Am. Manufacturers Mut. Ins. Co. v. Sullivan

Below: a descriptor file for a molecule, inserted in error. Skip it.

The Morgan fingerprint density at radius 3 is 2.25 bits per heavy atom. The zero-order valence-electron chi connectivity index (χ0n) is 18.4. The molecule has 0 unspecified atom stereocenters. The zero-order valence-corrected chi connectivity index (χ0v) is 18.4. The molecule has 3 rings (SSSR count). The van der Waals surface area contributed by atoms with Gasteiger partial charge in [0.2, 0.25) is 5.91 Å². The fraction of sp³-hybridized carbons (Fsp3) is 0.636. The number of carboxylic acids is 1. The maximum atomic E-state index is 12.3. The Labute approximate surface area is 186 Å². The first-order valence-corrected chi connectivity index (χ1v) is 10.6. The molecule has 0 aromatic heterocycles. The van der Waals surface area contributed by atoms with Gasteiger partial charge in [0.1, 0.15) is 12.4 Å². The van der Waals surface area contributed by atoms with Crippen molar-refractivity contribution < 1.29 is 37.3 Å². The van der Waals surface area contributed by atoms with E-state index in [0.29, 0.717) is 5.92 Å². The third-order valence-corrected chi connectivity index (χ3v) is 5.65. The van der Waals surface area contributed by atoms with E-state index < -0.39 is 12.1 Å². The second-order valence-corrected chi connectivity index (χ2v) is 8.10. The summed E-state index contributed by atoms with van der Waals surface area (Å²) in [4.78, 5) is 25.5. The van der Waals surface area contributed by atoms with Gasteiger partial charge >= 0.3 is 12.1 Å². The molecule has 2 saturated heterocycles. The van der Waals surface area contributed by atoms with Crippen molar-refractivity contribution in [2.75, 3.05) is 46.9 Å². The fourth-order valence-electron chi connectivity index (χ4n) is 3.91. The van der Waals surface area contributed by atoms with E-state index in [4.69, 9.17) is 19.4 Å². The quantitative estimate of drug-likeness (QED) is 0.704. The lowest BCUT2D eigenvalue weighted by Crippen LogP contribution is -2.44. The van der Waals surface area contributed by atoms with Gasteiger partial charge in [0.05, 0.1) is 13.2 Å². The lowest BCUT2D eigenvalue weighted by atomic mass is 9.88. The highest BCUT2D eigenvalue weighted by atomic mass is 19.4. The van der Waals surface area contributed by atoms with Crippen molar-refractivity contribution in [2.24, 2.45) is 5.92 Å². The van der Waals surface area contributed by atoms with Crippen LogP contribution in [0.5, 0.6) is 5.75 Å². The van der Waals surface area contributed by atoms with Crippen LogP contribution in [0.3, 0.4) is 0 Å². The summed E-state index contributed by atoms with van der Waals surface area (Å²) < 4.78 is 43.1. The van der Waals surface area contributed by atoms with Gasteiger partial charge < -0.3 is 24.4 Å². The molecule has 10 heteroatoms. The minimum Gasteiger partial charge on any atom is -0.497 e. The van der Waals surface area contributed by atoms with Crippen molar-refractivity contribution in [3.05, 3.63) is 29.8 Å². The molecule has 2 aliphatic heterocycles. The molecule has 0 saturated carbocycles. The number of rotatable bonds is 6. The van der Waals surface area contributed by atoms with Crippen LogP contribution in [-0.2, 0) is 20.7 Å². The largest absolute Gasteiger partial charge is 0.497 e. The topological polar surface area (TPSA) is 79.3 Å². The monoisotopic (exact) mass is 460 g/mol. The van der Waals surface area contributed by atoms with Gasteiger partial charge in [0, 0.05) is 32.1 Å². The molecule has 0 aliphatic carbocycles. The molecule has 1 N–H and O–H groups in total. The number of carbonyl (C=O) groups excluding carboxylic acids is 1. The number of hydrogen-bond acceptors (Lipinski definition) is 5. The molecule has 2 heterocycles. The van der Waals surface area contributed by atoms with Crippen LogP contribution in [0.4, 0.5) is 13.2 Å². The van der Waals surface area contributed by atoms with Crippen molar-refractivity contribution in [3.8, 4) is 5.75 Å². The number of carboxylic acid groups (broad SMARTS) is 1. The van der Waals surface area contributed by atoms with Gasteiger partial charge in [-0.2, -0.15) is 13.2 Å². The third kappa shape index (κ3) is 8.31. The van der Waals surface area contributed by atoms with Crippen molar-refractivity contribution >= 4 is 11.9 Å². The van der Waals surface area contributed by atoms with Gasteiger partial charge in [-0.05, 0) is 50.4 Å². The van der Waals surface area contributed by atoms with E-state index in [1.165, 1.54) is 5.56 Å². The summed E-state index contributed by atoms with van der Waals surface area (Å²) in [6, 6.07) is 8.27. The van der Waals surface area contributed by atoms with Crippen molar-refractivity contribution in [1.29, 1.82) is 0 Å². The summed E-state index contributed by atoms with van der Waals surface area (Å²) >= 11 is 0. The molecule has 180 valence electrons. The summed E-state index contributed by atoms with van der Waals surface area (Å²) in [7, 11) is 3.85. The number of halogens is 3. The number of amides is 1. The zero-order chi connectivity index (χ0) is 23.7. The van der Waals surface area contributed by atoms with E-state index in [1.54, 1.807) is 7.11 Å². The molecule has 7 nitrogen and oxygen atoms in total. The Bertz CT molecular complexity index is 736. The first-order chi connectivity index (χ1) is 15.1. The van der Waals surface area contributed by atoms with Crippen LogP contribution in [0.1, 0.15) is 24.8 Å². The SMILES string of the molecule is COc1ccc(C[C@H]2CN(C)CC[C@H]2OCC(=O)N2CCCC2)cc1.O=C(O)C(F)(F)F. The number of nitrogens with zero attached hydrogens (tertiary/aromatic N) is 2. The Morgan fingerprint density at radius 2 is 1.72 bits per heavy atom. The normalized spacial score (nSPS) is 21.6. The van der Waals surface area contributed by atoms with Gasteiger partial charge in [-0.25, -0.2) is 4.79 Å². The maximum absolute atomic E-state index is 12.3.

In Am. Manufacturers Mut. Ins. Co. v. Sullivan, 526 U.S. 40, 50, 119 S.Ct. 977, 143 L.Ed.2d 130 (1999), the Supreme Court rejected the argument that a legislature's express permission of a practice is sufficient to make the act of engaging in that practice state action. The Pennsylvania law at issue in Sullivan permitted an insurer providing workers' compensation insurance to a private employer to withhold payments of medical expenses to an employee of the insured, pending the completion of a "utilization review" assessing the reasonableness of the employee's claim. To obtain permission to withhold benefits during utilization review, an insurer was required to file a form with a state agency "detailing the employee's injury, and the medical treatment to be reviewed." Sullivan, 526 U.S. at 45, 119 S.Ct. 977. The plaintiffs claimed that the defendant insurers' act of withholding payment of their medical expenses pending utilization review violated their constitutional right to due process. The plaintiffs predicated their argument for state action on the state legislature's express permission to engage in the utilization review procedure. The Supreme Court rejected this argument. The Court did "not doubt that the State's decision to provide insurers the option of deferring payment for unnecessary and unreasonable treatment pending review can in some sense be seen as encouraging them to do just that." Id. at 53, 119 S.Ct. 977. However, the Court viewed "this kind of subtle encouragement" as "no more significant than that which inheres in the State's creation or modification of any legal remedy." Id.